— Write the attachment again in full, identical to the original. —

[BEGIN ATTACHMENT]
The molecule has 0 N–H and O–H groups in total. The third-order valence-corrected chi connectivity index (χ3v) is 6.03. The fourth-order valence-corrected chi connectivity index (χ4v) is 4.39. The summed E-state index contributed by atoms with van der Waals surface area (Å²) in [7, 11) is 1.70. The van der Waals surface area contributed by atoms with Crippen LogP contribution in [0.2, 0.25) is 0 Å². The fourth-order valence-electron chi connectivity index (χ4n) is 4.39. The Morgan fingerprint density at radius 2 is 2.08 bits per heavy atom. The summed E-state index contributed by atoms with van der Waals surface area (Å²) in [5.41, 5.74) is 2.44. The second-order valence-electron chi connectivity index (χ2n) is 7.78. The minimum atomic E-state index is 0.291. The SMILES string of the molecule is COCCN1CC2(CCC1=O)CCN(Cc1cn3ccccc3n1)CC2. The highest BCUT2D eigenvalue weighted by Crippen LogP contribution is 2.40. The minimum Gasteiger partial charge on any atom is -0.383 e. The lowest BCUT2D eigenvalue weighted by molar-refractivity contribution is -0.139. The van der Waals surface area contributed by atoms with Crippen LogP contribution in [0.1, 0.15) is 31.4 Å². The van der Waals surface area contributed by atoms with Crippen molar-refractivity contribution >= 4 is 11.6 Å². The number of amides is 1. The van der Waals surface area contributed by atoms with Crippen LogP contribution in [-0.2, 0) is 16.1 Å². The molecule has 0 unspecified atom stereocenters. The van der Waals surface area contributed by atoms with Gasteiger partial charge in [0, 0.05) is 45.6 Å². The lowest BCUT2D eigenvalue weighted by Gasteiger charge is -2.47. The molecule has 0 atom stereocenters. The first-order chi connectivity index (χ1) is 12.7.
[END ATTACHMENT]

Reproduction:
The molecule has 0 N–H and O–H groups in total. The third-order valence-corrected chi connectivity index (χ3v) is 6.03. The fourth-order valence-corrected chi connectivity index (χ4v) is 4.39. The summed E-state index contributed by atoms with van der Waals surface area (Å²) in [7, 11) is 1.70. The van der Waals surface area contributed by atoms with Crippen LogP contribution in [0.2, 0.25) is 0 Å². The fourth-order valence-electron chi connectivity index (χ4n) is 4.39. The Morgan fingerprint density at radius 2 is 2.08 bits per heavy atom. The summed E-state index contributed by atoms with van der Waals surface area (Å²) in [5.41, 5.74) is 2.44. The second-order valence-electron chi connectivity index (χ2n) is 7.78. The minimum atomic E-state index is 0.291. The SMILES string of the molecule is COCCN1CC2(CCC1=O)CCN(Cc1cn3ccccc3n1)CC2. The highest BCUT2D eigenvalue weighted by Crippen LogP contribution is 2.40. The minimum Gasteiger partial charge on any atom is -0.383 e. The lowest BCUT2D eigenvalue weighted by molar-refractivity contribution is -0.139. The van der Waals surface area contributed by atoms with Crippen LogP contribution in [0.1, 0.15) is 31.4 Å². The van der Waals surface area contributed by atoms with Crippen molar-refractivity contribution >= 4 is 11.6 Å². The number of amides is 1. The van der Waals surface area contributed by atoms with Crippen LogP contribution in [-0.2, 0) is 16.1 Å². The molecule has 0 unspecified atom stereocenters. The van der Waals surface area contributed by atoms with Gasteiger partial charge in [0, 0.05) is 45.6 Å². The lowest BCUT2D eigenvalue weighted by Gasteiger charge is -2.47. The molecule has 0 atom stereocenters. The first-order chi connectivity index (χ1) is 12.7.